4. Highly superior core technology compared to previous internet eras

And many of them are built on the same old protocols which power the Internet and have been used since 3 decades now.

The biggest difference compared with the second era of the Internet (GAFA) is the decentralized nature of the networks, preventing that the main platform operator can flip the game and change the rules. Nobody but the consensus mechanic can turn off the switch to the data. And when that were to happen, the platform can be forked - and most likely in such drastic situations it would also lead to a token harakiri its own value.

Cryptonetworks incentivize contributing and staying, while trying to stay neutral by letting the code rather than humans decide. Rewards are feedback loops. Code is law.

This multi-layered, and incentivized, decentralization protects the common goal of the whole network.

This true decentralization protects the network first and foremost from itself, from malicious intent rather than from say governments, censorship, and those more commonly heard reasons why decentralization matters.

Can Decentralization Scale?

One of the earliest known “decentralized” platforms was Wikipedia. While there wasn’t necessarily true decentralization at work, Wikipedia was handed to the community and within the shortest time it became the most influential reference platform in the world. That much that it deadpooled the formerly superior digital competitor, the centralized Encarta.

Of course, before that organization likes Apache[.org], W3C, Linux, and other groups already were “decentralized” in nature but that worked mostly because the technology in the first Internet era developed less fast and the protocols could be maintained at a slower pace.

Will the closed true decentralization loop protect itself and lead to superior platforms thanks to the multi-layered incentives to contribute, stay, and HODL?

Will it allow cryptonetworks to find both needed product-market fits?

  1. Product-market fit between platform and developers to grow the platform and its attraction to users
  2. Product-market fit between the ecosystem and the users

While many are throwing fits over the wrong economic model “for investors”, Steemit Inc has done right in focusing on developing a platform which allows developers to build businesses on it. The developers will need to build the apps attractive enough to become a destination for users.

We’re throwing the wrong fits and much of that seems to be driven by:

  1. Wrongly understanding “investor” and targeting returns too soon
  2. Me, me, ME!
  3. Misunderstanding the evolution and growth of decentralized networks

The good news is that if you fall under #1, soon you will be able to develop your own model, while benefitting a “centralized decentralized userbase” you can target. If your economic model is indeed better, your SMT token will do well and benefit many who want to invest in it at high value. Which will bring even more active Steemians to your platform, Steemians who will most likely be attracted by rewards... short term rewards.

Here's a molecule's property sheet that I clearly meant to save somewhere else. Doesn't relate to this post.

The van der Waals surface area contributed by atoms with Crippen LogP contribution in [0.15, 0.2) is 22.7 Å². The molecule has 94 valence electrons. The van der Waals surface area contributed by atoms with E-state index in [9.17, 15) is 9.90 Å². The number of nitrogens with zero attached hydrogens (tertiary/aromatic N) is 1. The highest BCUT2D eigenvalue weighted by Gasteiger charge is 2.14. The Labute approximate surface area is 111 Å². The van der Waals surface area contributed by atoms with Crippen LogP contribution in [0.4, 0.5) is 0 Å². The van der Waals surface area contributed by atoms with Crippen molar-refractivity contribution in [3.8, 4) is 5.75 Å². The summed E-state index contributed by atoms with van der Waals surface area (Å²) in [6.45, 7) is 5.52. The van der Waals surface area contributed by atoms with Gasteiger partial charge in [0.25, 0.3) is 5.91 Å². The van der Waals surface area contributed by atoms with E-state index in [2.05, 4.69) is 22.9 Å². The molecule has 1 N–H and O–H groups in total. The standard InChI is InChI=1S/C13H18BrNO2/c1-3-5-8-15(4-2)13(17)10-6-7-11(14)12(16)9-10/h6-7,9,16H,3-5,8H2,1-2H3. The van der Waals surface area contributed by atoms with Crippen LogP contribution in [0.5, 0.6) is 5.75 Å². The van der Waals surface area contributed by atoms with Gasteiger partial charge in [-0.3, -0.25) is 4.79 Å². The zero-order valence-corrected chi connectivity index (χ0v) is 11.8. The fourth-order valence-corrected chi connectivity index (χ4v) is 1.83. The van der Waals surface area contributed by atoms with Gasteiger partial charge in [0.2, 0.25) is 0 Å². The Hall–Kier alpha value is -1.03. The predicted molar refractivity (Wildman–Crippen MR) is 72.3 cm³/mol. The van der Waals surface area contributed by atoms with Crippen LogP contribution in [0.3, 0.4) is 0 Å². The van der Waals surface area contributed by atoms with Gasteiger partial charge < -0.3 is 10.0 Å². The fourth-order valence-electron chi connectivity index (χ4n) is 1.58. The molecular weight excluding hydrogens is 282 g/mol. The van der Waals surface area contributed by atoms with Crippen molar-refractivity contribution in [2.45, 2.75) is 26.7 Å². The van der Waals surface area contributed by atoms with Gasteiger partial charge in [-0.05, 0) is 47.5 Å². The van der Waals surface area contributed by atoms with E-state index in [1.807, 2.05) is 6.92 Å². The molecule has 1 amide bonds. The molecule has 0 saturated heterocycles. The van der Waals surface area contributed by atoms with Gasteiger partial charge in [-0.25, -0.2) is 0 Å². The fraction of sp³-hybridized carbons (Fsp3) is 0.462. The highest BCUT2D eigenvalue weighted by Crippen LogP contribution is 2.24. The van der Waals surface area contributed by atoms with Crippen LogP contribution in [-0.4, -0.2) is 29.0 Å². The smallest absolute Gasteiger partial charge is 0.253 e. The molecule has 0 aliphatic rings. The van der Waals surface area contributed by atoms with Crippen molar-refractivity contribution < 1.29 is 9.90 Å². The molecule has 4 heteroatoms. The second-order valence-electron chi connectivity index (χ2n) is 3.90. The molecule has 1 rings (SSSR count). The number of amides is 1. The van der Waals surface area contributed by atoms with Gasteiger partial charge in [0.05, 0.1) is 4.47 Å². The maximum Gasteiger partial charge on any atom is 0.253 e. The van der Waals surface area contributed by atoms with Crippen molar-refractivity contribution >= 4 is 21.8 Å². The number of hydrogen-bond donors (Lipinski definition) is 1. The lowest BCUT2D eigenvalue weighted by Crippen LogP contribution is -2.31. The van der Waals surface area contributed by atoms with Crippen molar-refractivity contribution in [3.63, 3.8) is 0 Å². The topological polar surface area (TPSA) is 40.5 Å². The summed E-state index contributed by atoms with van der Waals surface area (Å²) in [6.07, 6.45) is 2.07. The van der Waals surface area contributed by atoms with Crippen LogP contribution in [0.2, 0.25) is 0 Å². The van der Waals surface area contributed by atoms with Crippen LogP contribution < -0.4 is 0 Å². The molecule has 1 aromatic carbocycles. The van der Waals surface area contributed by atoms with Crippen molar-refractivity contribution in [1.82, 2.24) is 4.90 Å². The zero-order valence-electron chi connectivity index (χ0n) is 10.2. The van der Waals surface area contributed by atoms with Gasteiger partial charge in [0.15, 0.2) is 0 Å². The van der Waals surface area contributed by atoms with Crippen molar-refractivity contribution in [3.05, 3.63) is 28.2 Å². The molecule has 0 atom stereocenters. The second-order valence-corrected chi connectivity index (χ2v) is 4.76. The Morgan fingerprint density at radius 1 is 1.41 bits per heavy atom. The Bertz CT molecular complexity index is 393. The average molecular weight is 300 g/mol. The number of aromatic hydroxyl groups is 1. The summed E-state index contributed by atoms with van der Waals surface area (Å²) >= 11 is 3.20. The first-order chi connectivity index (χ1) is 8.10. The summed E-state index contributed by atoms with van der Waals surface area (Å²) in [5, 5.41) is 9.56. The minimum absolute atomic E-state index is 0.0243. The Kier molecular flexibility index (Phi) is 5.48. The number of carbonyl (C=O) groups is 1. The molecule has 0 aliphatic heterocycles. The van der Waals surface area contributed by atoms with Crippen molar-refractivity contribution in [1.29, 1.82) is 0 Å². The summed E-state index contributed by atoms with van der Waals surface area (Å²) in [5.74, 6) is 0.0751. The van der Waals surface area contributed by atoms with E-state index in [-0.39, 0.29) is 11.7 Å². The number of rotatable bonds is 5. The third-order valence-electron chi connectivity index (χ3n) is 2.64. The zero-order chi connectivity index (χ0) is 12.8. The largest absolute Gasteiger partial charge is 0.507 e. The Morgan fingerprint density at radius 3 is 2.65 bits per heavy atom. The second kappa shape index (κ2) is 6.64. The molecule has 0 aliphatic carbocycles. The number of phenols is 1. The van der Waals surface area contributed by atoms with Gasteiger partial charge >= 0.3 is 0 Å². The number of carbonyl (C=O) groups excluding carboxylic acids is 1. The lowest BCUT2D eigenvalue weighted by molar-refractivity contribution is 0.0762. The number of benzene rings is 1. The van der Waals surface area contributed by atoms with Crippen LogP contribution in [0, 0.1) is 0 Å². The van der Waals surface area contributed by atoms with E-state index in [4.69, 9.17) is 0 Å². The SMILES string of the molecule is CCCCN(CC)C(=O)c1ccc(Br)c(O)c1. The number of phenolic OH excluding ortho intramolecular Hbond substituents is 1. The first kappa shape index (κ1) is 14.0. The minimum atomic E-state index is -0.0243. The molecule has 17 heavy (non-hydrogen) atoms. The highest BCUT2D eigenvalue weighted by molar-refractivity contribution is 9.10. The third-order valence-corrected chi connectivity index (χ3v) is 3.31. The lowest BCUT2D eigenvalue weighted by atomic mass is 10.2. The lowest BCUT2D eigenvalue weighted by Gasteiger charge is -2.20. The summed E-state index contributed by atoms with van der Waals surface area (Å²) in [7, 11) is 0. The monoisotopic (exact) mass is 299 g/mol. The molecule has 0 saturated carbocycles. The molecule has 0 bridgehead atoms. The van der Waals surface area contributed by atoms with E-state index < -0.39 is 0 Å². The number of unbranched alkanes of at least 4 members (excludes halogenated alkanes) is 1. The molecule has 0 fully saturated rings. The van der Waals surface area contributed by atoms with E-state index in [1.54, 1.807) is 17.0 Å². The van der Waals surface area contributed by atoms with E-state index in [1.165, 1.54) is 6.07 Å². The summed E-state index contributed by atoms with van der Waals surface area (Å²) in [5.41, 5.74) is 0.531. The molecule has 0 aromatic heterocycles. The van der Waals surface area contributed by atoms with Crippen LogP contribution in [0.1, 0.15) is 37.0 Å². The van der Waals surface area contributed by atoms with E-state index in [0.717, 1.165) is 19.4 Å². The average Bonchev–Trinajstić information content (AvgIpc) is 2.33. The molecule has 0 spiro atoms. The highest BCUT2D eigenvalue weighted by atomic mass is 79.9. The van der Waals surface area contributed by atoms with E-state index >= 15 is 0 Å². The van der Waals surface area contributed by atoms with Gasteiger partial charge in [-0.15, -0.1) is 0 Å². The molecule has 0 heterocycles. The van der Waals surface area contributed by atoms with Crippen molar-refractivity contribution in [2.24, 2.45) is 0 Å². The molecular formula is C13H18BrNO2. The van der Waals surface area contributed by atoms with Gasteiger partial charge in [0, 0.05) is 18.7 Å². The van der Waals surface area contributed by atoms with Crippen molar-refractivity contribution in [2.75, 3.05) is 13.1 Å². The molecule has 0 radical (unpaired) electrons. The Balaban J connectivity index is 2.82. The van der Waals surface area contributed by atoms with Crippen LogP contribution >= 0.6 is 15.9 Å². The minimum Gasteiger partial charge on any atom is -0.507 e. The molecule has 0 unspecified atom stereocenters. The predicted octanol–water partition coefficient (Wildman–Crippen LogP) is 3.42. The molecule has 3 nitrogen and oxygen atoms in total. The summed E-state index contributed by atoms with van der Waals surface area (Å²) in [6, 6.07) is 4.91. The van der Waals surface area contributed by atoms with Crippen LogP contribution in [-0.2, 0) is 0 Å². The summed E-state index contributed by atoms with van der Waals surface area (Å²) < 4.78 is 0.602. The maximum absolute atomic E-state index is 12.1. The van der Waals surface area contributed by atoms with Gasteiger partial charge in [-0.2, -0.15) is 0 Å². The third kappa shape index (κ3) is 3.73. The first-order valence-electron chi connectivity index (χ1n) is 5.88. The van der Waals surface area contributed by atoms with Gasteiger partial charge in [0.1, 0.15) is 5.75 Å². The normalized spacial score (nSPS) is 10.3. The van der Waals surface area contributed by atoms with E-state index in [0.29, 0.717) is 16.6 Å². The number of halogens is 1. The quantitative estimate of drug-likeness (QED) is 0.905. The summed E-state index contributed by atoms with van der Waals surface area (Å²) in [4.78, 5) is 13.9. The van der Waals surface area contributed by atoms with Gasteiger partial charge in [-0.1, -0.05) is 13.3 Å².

Steemit Inc. has made errors. Every company, and definitely startup, makes errors. But only those who do make errors.

They who never do will never make errors.

At the same time, Steemit Inc has not changed the vision and has [arguably] not harmed the decentralized nature and protected loop that comes inherent with cryptonetworks.

Has the community focused on the right thing for the stage Steem is at though, that’s the true question to be asked. Maybe, first the token should hit $0.00 so we can focus on building the long term platform just for a token without financial value for now.

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Much here needed to be said, and you've said it well. There is a vast difference between investors and profiteers, as you note, and there are obvious reasons profiteers claim to be investors. The focus on ROI is a clear indicator of a profiteer, while investors will be focused on capital gains, and business execution that keeps current costs under control so that a disruptor can survive it's (entrenched) competition.

Decentralization didn't spring into being with the computer network, however. For most of human history, society has been far more decentralized than it is today. Just as the internet 2.0 has highly enabled centralization of the media, society has become ever more centralized of late.

Just as internet 3.0 will reverse that course as a result of decentralized protocols being robust in the face of hostile raiders that can come from within an organization, the increasing totalitarianism of society across international governments being prosecuted by domestic profiteers is also going to be reversed. In time.

Not without enormous disruption, either. As you note regarding mistakes made by disruptive startups, there is general mayhem during such transitions. We, hopefully, are seeing this now in France. It is a fact that highly stratified society based on stake is unstable, and the inherent and incessant tendency to collapse inevitably results in society that reduces the stratification. Glubb, in his works on empires, has shown the average lifespan of an empire is ~200 years, due to this mechanism.

I personally note the potential of Steem based UX, like Steemit, to play a strong role in the wider transformation of society as we shed the centralization and rigid stake-based hierarchy of society 2.0 and begin to exert society 3.0 - where social power is far more decentralized, and outfits like Antifa, 'yellow dog' Democrats, and Neocons become obsolete, and the very American traditions of independent personal control of one's own policies and possessions becomes ever more practiced.